American Graduate

Lawmakers voted this summer to eventually eliminate teacher tenure, replacing it with temporary contracts. The State Board of Education will discuss a model contract this week.
cybrarian77 / https://www.flickr.com/photos/cybrarian77/6284181389

  The Houston Independent School District is looking to recruit more teachers from North Carolina.

Recruiters first visited in May, where they made 12 on-the-spot offers and later hired about 8 more teachers, according to Shaleah Reed, a spokesperson from HISD.

The district is offering $49,100 as a starting salary. North Carolina’s starting salary is among the lowest in the nation at $30,800.

Students at McDougle Elementary.
Chapel Hill-Carrboro City Schools

  Governor Pat McCrory has signed a bill designed to review and potentially replace the Common Core academic standards.

McCrory referred to the bill as a “Common Core review bill,” despite lawmakers who say that the legislation will work to replace the standards.

Photo: The Department of Public Instruction revealed a dramatic drop in student performance on standardized tests Thursday.
sandersonhs.org

The NC House gave final approval to a measure on Wednesday that would review and change the Common Core standards. The bill is now before Governor Pat McCrory, who says he will sign it.

Lawmakers have argued that they want to rewrite the English and Math standards to better suit North Carolina students. They say they’re responding to critics and parents who have complained that the standards are flawed and academically deficient.

Classroom
WUNC File Photo

State lawmakers still can’t come to an agreement over how large of a pay raise they want to give public school teachers.

House leaders want to give teachers an average six percent raise, while Senate leaders want to give them about 11 percent. But the Senate plan would cut more than 6,000 teacher assistant jobs to help pay for that larger salary boost. 

It’s a concession that many school leaders say they can’t get behind. They want raises, but not by laying off thousands of teacher assistants.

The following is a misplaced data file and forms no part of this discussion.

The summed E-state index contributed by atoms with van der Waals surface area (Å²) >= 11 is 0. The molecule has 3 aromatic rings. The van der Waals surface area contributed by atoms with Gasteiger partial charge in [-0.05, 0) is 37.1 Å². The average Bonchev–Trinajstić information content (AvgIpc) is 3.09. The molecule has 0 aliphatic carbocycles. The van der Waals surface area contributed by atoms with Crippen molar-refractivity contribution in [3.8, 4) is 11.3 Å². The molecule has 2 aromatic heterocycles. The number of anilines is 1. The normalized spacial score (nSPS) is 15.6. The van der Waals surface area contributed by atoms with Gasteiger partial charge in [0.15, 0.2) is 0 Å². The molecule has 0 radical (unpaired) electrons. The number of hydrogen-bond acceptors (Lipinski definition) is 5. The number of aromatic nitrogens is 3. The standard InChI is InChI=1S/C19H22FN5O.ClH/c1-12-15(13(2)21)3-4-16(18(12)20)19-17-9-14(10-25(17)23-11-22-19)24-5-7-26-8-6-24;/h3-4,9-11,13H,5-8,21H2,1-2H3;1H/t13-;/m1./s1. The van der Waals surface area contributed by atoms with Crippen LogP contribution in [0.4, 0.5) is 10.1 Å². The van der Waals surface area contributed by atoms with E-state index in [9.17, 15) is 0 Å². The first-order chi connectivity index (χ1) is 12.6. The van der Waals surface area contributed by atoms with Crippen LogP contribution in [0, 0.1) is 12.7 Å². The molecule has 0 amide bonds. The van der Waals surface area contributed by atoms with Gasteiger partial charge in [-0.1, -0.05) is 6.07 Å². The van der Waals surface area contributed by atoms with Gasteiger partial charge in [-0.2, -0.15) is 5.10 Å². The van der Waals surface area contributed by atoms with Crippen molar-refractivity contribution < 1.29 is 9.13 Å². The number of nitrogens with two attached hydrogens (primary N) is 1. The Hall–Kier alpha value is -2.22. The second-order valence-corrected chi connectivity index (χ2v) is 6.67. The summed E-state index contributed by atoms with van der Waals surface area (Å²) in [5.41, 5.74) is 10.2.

NC General Assembly; State Legislature.
Dave Crosby / Flickr Share-Alike

House and Senate leaders are back in Raleigh today to try to resolve large differences in their spending plans for the year. 

They're now two weeks past their deadline, as they've been at odds over how much to pay teachers and at what cost. Senators want to give large raises of about 11 percent, but they would pay for them in part by cutting more than 6,000 teacher assistants. 

House leaders have been adamant about providing more modest raises without laying off any educators or impacting the state's Medicaid health insurance program.

Interactive county map with Wake County highlighted
Keith Weston

Even the most informed citizens sometimes lose track of all the chatter that’s going on in the General Assembly. Fights between Republicans and Democrats, the Governor and fellow Republicans, teachers and legislators – at some point, for even the most insatiable news junkie, it devolves into just so much noise.

Sadie Zimet remixing the news at the Chapel Hill Beat Making Lab
Beat Making Lab

Area teens have been listening to radio news stories and remixing them with original hip hop beats. Remixing the News is a partnership between WUNC and the Beat Making Lab

The teens are  from area high schools including Chapel Hill High, East Chapel Hill High, and Research Triangle High. They met regularly after school throughout the spring and then completed a week-long summer workshop.

Students at McDougle Elementary.
Chapel Hill-Carrboro City Schools

The Senate voted 33-12 on Thursday for a bill that would likely get rid of most – if not all – of the Common Core academic standards.

“It will put these standards in North Carolina’s hands,” said Republican Senator Jerry Tillman.

The House and Senate chambers approved separate bills earlier this session that would create commissions to rework the math and language arts standards. The most recent vote was on a compromise bill that closely resembles the Senate version.

N.C. General Assembly, State Legislature
Dave DeWitt

Republican lawmakers have been moving slowly on state budget negotiations. They finally reached a compromise Wednesday on how much revenue they will rely on from the state lottery. But that came after hours of finger-pointing and debate over other education issues, including teacher pay.

Before negotiations even began on Wednesday morning, the mood felt sour. Senate leaders weren’t happy that the House had invited school leaders to argue against cutting teacher assistant jobs. Senator Harry Brown objected before the guests could even make their way to the podium.

North Carolina State Legislature
Dave Crosby / Flickr

  Budget writers in the General Assembly are moving forward with their negotiations, but it's still not clear when they might finish putting together a spending plan adjustment for the fiscal year that has already begun.

In an open conference committee Tuesday afternoon, legislators didn't reach an agreement on the size of teacher raises, though Senate budget writers have agreed to allow teachers to receive raises without forgoing career status protections. 

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